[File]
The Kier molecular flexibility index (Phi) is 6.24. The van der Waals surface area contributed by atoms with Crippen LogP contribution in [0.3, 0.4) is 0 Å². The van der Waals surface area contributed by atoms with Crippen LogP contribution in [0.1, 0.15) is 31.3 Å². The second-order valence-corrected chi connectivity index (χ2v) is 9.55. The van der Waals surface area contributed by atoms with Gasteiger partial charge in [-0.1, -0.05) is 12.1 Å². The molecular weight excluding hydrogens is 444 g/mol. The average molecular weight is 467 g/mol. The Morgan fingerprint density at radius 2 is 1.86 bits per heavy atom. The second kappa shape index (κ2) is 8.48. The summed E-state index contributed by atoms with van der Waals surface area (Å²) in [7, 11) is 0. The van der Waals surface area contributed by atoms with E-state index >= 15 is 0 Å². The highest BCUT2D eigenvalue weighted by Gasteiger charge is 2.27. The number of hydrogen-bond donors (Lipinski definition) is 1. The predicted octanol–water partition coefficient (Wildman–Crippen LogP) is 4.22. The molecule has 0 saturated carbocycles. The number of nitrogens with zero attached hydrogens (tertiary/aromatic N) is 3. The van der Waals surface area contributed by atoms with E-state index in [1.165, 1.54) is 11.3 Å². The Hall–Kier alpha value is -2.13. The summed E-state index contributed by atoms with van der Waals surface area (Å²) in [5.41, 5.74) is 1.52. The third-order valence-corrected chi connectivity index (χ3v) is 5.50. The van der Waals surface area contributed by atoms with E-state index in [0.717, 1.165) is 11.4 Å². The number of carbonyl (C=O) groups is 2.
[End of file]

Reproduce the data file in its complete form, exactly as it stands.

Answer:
The Kier molecular flexibility index (Phi) is 6.24. The van der Waals surface area contributed by atoms with Crippen LogP contribution in [0.3, 0.4) is 0 Å². The van der Waals surface area contributed by atoms with Crippen LogP contribution in [0.1, 0.15) is 31.3 Å². The second-order valence-corrected chi connectivity index (χ2v) is 9.55. The van der Waals surface area contributed by atoms with Gasteiger partial charge in [-0.1, -0.05) is 12.1 Å². The molecular weight excluding hydrogens is 444 g/mol. The average molecular weight is 467 g/mol. The Morgan fingerprint density at radius 2 is 1.86 bits per heavy atom. The second kappa shape index (κ2) is 8.48. The summed E-state index contributed by atoms with van der Waals surface area (Å²) in [7, 11) is 0. The van der Waals surface area contributed by atoms with E-state index >= 15 is 0 Å². The highest BCUT2D eigenvalue weighted by Gasteiger charge is 2.27. The number of hydrogen-bond donors (Lipinski definition) is 1. The predicted octanol–water partition coefficient (Wildman–Crippen LogP) is 4.22. The molecule has 0 saturated carbocycles. The number of nitrogens with zero attached hydrogens (tertiary/aromatic N) is 3. The van der Waals surface area contributed by atoms with E-state index in [1.165, 1.54) is 11.3 Å². The Hall–Kier alpha value is -2.13. The summed E-state index contributed by atoms with van der Waals surface area (Å²) in [5.41, 5.74) is 1.52. The third-order valence-corrected chi connectivity index (χ3v) is 5.50. The van der Waals surface area contributed by atoms with E-state index in [0.717, 1.165) is 11.4 Å². The number of carbonyl (C=O) groups is 2.